"The proof is in the pudding" is pretty simple as idioms go. Even simpler is the older and longer "the proof of the pudding is in the eating" -- ie "you can tell if the pudding is any good when you eat it." Now, "the exception that proves the rule," which most native English speakers seem to assume means the totally insane "a rule is true if you can find a case where it isn't" as opposed to the actual meaning "an exception tests the rule -- if there is an exception that cannot be explained, the rule is false."

However, Herr Borg, the proof really is in the pudding!

I'll bow out now, since I don't really have a dog in this fight.
posted by GenjiandProust at 6:08 AM on October 20, 2011


This would kind of make sense if it wasn't a German guy which language is the gold standard (would he get that one?) of words, like schadenfreude, which are untranslatable into English.

The proof is in the pudding and flag it and move on!
posted by bukvich at 6:17 AM on October 20, 2011


Nice example, GenjiandProust. There's also how "wolde you bothe eate your cake, and have your cake?", i.e. still have the cake after you've eaten it, has changed to the more confusing "have your cake and eat it too", which is surely what anyone in possession of cake intends to do with it. Orwell was still using the older order (eat and have) as late as the 1930s, so the dominance of the less obvious form must be relatively recent.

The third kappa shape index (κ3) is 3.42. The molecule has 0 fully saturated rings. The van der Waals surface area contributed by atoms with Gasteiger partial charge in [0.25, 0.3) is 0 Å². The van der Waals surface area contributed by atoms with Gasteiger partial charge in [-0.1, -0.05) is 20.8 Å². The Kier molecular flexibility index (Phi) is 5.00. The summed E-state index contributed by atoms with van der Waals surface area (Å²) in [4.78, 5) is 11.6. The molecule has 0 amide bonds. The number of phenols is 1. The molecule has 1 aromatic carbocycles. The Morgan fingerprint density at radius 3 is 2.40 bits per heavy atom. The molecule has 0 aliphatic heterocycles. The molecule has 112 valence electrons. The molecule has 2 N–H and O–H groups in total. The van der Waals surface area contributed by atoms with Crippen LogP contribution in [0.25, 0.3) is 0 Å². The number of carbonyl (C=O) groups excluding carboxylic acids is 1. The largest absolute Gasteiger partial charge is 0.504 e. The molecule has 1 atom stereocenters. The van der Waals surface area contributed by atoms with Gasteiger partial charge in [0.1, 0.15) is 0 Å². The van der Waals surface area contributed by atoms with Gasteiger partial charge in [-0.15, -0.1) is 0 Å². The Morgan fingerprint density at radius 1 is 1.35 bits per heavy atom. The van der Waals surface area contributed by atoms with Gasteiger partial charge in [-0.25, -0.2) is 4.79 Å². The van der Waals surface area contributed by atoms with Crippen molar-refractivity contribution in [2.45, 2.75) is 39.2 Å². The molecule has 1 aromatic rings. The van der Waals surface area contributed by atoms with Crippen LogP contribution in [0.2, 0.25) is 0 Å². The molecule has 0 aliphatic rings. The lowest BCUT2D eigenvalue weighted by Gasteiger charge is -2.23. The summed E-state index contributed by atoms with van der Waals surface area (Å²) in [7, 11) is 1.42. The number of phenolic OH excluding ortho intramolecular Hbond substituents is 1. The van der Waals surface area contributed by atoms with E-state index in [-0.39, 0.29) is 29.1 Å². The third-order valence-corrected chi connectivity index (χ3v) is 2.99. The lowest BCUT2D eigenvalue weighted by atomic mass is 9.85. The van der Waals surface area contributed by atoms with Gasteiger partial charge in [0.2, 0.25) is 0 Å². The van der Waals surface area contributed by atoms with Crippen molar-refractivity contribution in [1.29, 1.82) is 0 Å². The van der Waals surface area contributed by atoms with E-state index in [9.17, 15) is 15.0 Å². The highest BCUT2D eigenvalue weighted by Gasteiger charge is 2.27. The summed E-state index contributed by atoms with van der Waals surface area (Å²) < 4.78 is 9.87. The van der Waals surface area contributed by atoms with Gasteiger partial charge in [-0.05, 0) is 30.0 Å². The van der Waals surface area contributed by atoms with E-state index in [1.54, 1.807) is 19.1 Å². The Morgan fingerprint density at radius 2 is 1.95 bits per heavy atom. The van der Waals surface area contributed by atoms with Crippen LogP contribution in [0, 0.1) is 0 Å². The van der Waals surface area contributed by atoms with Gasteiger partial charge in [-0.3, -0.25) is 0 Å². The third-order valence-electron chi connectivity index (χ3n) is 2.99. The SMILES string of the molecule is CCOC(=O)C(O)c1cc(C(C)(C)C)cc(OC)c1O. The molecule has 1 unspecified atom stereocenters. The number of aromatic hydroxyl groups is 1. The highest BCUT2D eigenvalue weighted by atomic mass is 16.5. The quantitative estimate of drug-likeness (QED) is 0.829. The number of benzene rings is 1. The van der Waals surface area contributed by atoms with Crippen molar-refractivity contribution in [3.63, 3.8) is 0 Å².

posted by rory at 6:20 AM on October 20, 2011 [3 favorites]


He really is pulling legs.
There is a very similar saying to 'looking a gift horse in the mouth' in German:
Einem geschenkten Gaul schaut man nicht ins Maul.
posted by charles kaapjes at 6:27 AM on October 20, 2011


as opposed to the actual meaning "an exception tests the rule -- if there is an exception that cannot be explained, the rule is false."

That is not the meaning of "the exception that proves the rule". Prove does not mean "test". The expression means that a stated exception implies the existence of a rule to which it is the exception. E.g.:

Stating that emergency vehicles may exceed the speed limit carries the implicature that other vehicles may not do so, even if the latter is not explicitly stated. Similarly, a sign that says "parking prohibited on Sundays" (the exception) "proves" that parking is allowed on the other six days of the week (the rule).
posted by martinrebas at 6:33 AM on October 20, 2011 [5 favorites]


I can't wait to get home to watch these. When I worked in stock photography, we would get loads first head scratching imagery where we knew there was a metaphor in there - but not one common in North America.
posted by Calzephyr at 6:34 AM on October 20, 2011


most young Germans are rather embarrassed about being associated with Hitler. It's bad taste and unfunny for a German.

An Englishman could have a field day though.....
posted by three blind mice at 11:47 AM on October 20


Never!
posted by Decani at 7:16 AM on October 20, 2011


Prove does not mean "test"

OED, prove, v.
II. To make trial of; to try, test.